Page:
postCreate: function() {
      // TODO Put your code here

The buildRendering function should be implemented to construct the DOM for the widget - again, using any JavaScript that you’d like.

The buildRendering and postCreate functions are part of the Dojo widget life-cycle that Aikau make use of. It is necessary to extend “dijit/_WidgetBase” and to use the define and declare functions when writing a widget - but literally everything else your widget does is entirely up to you. We just happen to use a lot of other Dojo capabilities because we find them useful - whether or not you choose to is entirely up you.

But there is no magic here - it is just JavaScript.

The define function tells the AMD loader what modules to load, the declare function creates the JavaScript Class. The buildRendering and postCreate functions are called when an instance of the class is created. A more in-depth description of widget creation can be found here.

In order to make it possible for a page to be easily customized it is essential that the building blocks of that page (the widgets) be completely decoupled from one another. This is where the publication/subscription model comes in.

The Publication / Subscription Model

It would undoubtedly be much easier to implement a solution where there are fixed references between widgets, but that would greatly constrain what a 3rd party could do a page.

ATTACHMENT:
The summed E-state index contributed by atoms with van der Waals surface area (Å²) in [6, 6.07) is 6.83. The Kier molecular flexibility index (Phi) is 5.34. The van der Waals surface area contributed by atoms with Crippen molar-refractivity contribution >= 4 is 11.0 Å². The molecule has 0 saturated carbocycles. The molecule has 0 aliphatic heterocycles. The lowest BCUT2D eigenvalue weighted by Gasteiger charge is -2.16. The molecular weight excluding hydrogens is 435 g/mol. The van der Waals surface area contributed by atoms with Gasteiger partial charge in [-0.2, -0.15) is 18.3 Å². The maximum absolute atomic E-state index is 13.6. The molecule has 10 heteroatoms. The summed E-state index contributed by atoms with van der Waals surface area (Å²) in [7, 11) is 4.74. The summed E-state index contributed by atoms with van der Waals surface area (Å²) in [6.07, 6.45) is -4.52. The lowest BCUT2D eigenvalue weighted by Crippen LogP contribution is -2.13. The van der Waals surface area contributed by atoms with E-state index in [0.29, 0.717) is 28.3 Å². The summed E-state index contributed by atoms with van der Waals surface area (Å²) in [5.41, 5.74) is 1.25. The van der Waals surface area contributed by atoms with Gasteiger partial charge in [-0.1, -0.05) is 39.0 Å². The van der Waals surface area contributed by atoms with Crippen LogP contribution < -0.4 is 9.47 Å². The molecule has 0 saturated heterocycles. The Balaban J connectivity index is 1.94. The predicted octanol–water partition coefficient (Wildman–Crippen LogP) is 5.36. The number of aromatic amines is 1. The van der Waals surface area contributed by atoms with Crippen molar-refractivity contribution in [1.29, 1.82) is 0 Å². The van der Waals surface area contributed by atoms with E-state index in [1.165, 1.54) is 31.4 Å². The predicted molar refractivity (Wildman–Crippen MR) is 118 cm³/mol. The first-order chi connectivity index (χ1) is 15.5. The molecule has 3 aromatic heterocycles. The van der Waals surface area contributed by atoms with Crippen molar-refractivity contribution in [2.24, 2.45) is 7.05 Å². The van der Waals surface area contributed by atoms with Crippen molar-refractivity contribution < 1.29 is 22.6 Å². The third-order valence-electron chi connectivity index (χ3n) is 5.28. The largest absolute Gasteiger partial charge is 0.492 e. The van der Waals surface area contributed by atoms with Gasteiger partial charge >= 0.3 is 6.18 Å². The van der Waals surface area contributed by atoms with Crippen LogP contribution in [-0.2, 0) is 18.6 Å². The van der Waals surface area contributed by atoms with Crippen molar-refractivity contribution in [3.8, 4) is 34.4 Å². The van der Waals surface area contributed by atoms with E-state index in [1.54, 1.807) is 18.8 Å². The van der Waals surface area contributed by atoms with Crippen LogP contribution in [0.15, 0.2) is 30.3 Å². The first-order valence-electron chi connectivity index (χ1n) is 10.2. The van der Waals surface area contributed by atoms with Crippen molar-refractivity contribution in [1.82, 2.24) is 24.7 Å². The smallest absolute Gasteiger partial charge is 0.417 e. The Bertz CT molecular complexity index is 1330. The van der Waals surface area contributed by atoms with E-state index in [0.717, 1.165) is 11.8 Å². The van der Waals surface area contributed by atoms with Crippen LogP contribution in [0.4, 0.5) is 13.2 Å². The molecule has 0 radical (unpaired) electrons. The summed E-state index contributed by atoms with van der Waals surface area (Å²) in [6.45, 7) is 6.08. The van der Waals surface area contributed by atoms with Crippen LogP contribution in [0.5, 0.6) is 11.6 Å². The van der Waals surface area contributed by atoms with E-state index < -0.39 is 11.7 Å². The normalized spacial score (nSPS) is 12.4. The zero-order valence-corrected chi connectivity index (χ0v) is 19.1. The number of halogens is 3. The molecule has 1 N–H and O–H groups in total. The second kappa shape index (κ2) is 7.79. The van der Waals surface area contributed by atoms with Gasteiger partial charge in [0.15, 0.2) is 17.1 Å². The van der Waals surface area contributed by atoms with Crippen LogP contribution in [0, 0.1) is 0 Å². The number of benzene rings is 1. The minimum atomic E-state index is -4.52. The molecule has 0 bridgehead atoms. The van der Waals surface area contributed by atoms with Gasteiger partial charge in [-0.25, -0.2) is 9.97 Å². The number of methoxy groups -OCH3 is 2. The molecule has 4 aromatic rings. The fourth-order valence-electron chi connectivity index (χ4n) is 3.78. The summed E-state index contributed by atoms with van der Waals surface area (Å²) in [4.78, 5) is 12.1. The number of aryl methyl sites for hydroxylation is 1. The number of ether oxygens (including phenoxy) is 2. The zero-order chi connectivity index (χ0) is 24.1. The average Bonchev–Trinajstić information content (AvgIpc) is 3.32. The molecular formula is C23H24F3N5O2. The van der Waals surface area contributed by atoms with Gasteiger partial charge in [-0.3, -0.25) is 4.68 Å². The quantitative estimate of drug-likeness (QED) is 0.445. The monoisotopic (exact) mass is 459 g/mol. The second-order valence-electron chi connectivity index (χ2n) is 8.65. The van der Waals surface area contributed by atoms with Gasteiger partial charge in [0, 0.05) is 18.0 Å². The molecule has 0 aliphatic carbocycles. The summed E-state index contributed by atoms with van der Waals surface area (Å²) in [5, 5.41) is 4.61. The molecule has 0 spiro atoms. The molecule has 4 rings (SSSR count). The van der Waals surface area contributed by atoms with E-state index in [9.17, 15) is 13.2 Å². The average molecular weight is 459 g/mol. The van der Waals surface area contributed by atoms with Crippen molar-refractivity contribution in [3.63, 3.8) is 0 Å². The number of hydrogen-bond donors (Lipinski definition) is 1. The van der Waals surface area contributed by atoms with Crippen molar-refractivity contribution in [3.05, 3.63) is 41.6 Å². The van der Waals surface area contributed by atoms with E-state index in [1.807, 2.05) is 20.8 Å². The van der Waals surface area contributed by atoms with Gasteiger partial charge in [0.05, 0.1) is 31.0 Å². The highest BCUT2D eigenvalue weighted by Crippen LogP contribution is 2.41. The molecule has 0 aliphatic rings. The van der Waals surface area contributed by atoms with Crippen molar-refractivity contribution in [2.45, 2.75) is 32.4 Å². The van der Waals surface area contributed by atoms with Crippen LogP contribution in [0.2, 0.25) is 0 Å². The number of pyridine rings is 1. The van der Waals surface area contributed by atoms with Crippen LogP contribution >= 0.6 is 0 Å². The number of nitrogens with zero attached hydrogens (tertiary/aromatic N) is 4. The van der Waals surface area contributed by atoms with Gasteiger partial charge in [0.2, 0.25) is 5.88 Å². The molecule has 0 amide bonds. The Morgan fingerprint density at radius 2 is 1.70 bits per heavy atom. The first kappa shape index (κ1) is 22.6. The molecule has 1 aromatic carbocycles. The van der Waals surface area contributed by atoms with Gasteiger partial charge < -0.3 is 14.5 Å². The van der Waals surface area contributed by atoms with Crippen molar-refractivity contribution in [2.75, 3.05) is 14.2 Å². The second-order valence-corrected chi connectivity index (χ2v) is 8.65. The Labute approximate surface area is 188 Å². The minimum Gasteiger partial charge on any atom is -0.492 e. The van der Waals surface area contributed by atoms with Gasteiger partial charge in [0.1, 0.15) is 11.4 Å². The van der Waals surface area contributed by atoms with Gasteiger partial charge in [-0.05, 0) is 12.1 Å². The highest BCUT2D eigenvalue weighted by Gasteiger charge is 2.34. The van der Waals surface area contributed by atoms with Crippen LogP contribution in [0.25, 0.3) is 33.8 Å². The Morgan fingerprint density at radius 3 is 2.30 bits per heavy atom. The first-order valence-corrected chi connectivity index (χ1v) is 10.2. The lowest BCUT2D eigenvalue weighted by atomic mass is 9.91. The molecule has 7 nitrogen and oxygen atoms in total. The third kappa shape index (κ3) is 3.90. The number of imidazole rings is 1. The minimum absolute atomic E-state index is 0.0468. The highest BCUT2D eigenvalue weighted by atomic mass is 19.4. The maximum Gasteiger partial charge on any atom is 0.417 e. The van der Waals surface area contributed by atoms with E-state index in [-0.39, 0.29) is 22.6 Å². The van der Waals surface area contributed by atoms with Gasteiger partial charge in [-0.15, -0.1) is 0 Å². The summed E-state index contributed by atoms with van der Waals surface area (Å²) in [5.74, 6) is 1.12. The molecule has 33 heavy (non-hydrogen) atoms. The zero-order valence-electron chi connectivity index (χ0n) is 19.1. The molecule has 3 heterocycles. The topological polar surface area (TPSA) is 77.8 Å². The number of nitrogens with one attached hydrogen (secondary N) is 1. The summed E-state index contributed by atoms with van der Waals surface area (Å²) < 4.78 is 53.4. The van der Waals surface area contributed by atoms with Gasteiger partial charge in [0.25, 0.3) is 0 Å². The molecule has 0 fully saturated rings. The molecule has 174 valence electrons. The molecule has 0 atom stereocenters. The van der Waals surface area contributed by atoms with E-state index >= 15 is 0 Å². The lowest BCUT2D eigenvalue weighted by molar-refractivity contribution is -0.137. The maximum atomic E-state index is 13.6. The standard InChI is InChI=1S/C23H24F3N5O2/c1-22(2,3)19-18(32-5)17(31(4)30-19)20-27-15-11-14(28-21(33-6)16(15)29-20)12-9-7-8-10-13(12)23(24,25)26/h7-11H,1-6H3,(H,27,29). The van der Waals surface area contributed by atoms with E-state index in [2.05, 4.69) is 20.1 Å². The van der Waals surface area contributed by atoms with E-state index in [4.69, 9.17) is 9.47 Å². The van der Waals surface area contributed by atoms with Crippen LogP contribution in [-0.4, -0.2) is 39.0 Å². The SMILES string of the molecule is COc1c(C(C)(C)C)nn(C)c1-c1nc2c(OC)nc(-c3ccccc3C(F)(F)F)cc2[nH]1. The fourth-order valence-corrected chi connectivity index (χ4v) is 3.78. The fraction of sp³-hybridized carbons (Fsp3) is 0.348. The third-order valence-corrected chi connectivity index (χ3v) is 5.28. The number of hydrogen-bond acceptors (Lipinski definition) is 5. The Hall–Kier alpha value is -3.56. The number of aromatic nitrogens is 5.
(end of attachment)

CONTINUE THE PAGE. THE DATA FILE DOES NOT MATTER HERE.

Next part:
Instead Aikau widgets communicate with one another by publishing requests on topics and subscribing (or listening) to and responding to other requests that are published.

In order to ensure that communications between widgets can be constrained to a subset of widgets it is possible to define a scope. This allows one group of widgets that share a common topic type to communicate with each other without impacting another group of widgets.

Imagine a scenario where you have two lists on the page each with their own sorting controls - changing the a sort order in one list should not update the order of the other list. This is where scoping comes in.

A publication/subscription scope is set on a widget by setting its “pubSubScope” attribute with a string value. This value is prefixed onto all topics published and only topics prefixed with that value are subscribed to.

The “pubSubScope” attribute is one of a handful of attributes that is passed down from parent widget to child widget. A child will have the same scope as its parent unless specifically configured otherwise.


As well as being decoupled from each other via the publication/subscription model, widgets are also decoupled from data. This allows a widget to work with multiple data sources - so for example the “alfresco/lists/AlfList” widget can be used to render any list - documents, sites, people, properties, aspects, etc. All data should be accessed via a service.

Services in Aikau can be considered the glue that binds the page together. They can perform a number of roles as well as handling XHR requests - the “alfresco/services/DialogService” for example is purely responsible for the creation and management of modal dialogs. If you don’t like the default dialogs in Aikau then an alternative service can be used instead - widgets don’t “care” what services their request for a dialog, only that it is serviced.

The most common role of a service though is to make asynchronous (XHR) requests for data from the Alfresco Repository. A widget will publish a request for some data on a specific topic and if a service exists that subscribes to that topic then it will process that request, retrieve the requested data from the Alfresco repository and return it to the widget on the requested response topic.